The field of behavioural economics studies the effects of psychological, social, cognitive, and emotional factors on the economic decisions of individuals.

It affects many areas of our lives and we can learn a lot from findings in this field that could help us to become better leaders.

According to new research from the Behavioural Insights Team (BIT, known unofficially as the Nudge Unit) and Ipsos Mori (a research company based in the UK), we consistently overestimate how badly other people behave.

For example, we underestimate the amount of tax people pay and how much exercise they do, while we overestimate the amount of sugar they are eating.

This is significant, because an individual’s behaviour is strongly influenced by what they think others are doing.

‘If we think others are cheating, not saving enough, or not eating healthily, then we’re much more inclined to do the same ourselves,’ says David Halpern, the Nudge Unit’s chief executive.

The Nudge Unit has used this insight to persuade more people to pay their tax.

By telling people in reminder letters that their neighbours had paid their tax on time, his team saw a 15% rise in payments. This tweak has the potential to help the government collect an additional £30 million a year.

So if you want to encourage your customers to pay on time, or your employees to act in a certain way, it may help to highlight the existing good behaviour of their peers.

This got me thinking about leadership.

Far too often we look at poor leaders and poor leadership, and then it becomes easier to justify behaving this way ourselves.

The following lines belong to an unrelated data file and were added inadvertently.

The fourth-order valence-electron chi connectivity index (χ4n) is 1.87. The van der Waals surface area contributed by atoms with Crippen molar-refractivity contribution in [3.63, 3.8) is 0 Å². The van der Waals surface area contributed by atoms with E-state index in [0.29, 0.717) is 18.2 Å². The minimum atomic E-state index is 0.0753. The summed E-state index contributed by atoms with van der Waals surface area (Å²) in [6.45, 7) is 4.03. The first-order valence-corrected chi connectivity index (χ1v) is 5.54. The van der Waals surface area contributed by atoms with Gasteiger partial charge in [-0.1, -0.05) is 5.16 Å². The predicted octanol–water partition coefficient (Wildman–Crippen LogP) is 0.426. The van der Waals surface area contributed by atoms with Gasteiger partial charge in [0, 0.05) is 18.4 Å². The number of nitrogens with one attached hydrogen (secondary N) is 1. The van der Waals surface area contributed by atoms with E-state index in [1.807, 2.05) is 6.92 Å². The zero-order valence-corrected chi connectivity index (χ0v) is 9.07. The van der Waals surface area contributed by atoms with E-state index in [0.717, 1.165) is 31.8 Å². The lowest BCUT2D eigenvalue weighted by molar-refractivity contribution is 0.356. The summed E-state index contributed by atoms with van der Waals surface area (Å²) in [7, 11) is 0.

Society today is very self-promoting. All around us are examples of leaders who have become accustomed to self-serving purposes. This influences other leaders to view this as the norm and behave in a similar fashion.

It’s not long before we start to believe that others are put on our path to serve our needs.

How do we change this? One way would be to start highlighting to people how true leaders behave. Stop focusing on poor leadership. Start talking about, sharing news of, and otherwise supporting and promoting leadership that is not self-serving, but that serves others.

Take, for example, the words of Nelson Mandela, who lived a life of service and offered hope and inspiration to a nation.

He once said, ‘Honesty, sincerity, simplicity, humility, pure generosity, absence of vanity, readiness to serve others – qualities which are within easy reach of every soul – are the foundation of one’s spiritual life.’

Let’s remind ourselves of great leaders and highlight their priorities and actions to motivate ourselves, and all future leaders, to follow the high standards they set.


Nelson Mandela once said, ‘A real leader uses every issue, no matter how serious and sensitive, to ensure that at the end of the debate we should emerge stronger and more united than ever before.’ This is the example of leadership we need to model to our children, businesses and country. Practise patience and a deep, sincere respect for others to help you give everyone a chance to speak and be heard. Though opinions may differ, at the end of the day, building one another up and working together in unity is crucial to making an impact and true progress.

Author:  Brett Tromp CA(SA) is CFO of  Discovery Health